Tuesday, June 26, 2007


Monday, 6:45 p.m.
As much as I like unstructured time, as much as I appreciate the openness of pastoral ministry, I am convicted about the value of daily, weekly, seasonal, and annual spiritual rhythms. And I do mean for every practicing Christian (of course, I'm not sure there is such a thing as a non-practicing Christian, but that's another blog entry). Israel lived by them. Jesus lived by them. Paul lived by them. A whole lot of the saints lived by them.  That's pretty good company.
I truly believe that capitalism, particularly, but western development, generally, has become the rhythm and reason of our lives.  One tiny example: the coffee break was replaced by coffee in offices. One rhythm broken.  So we expect to operate 24/7/52, with everything adjusting to make that happen.  But the liturgical (and seasonal) year is nuanced, to use Phyllis Tickle's word. The energy of the day itself has peaks and valleys: nighttime is naturally quieter than day; dawn than dusk. The psalmist writes of praising God seven times daily, hence the prayer observation of the hours. Fasting and prayer prepared Jesus for both the temptations and his arrest. "Efficiency" experts now advise not mutlitasking, and specifically not to do email first thing, or let it interrupt other activities. Rhythm matters.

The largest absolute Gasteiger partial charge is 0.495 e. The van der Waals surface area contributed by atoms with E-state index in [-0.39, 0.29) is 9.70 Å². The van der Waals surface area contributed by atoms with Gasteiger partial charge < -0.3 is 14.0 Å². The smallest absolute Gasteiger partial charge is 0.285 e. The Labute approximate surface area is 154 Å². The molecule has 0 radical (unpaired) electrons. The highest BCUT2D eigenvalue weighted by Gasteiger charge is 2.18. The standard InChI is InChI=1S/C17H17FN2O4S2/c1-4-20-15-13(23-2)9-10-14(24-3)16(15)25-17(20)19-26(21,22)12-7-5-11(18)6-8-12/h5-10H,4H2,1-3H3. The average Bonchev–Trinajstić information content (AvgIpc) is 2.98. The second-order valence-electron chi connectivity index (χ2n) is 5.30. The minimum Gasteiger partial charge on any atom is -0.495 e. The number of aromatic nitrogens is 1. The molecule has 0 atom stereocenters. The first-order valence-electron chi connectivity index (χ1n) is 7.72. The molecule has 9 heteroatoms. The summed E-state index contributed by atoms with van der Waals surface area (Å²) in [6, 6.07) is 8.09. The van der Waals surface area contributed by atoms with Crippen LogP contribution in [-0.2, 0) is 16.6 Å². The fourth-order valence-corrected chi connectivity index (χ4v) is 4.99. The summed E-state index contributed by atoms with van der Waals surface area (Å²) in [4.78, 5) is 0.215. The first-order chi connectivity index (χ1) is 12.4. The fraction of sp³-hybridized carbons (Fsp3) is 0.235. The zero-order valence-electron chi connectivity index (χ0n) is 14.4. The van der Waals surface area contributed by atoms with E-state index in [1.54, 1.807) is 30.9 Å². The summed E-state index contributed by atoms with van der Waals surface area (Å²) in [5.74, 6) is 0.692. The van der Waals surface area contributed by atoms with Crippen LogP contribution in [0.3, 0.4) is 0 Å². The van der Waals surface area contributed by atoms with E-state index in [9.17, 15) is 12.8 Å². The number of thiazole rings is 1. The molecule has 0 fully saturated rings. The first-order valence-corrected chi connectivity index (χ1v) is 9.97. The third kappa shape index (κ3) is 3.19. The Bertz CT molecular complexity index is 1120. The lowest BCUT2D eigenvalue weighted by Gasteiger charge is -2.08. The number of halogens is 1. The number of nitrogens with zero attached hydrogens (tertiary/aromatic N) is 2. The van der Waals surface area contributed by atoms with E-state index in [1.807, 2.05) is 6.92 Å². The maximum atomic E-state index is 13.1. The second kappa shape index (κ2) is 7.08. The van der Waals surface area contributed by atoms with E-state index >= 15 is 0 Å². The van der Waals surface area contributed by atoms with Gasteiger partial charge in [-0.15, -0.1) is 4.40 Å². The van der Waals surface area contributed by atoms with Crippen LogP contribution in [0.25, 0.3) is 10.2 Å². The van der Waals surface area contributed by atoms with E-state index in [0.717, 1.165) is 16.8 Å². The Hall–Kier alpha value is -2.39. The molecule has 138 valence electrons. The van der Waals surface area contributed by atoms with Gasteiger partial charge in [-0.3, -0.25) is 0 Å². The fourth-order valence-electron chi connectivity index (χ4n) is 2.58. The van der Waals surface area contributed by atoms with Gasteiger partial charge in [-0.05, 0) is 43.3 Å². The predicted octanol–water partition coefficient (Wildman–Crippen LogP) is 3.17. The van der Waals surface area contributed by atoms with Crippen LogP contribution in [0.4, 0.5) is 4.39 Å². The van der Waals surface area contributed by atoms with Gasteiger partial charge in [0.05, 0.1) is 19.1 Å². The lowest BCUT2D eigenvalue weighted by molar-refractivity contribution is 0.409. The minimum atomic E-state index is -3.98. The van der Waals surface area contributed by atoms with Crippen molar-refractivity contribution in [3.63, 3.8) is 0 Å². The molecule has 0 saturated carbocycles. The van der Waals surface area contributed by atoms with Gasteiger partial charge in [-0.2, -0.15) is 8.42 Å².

The key question is "what, and how?" 
It's almost 7. I promised myself that this week I would not write after 7, leaving the rest of the evening to meditation, prayer, and reading. And rest.

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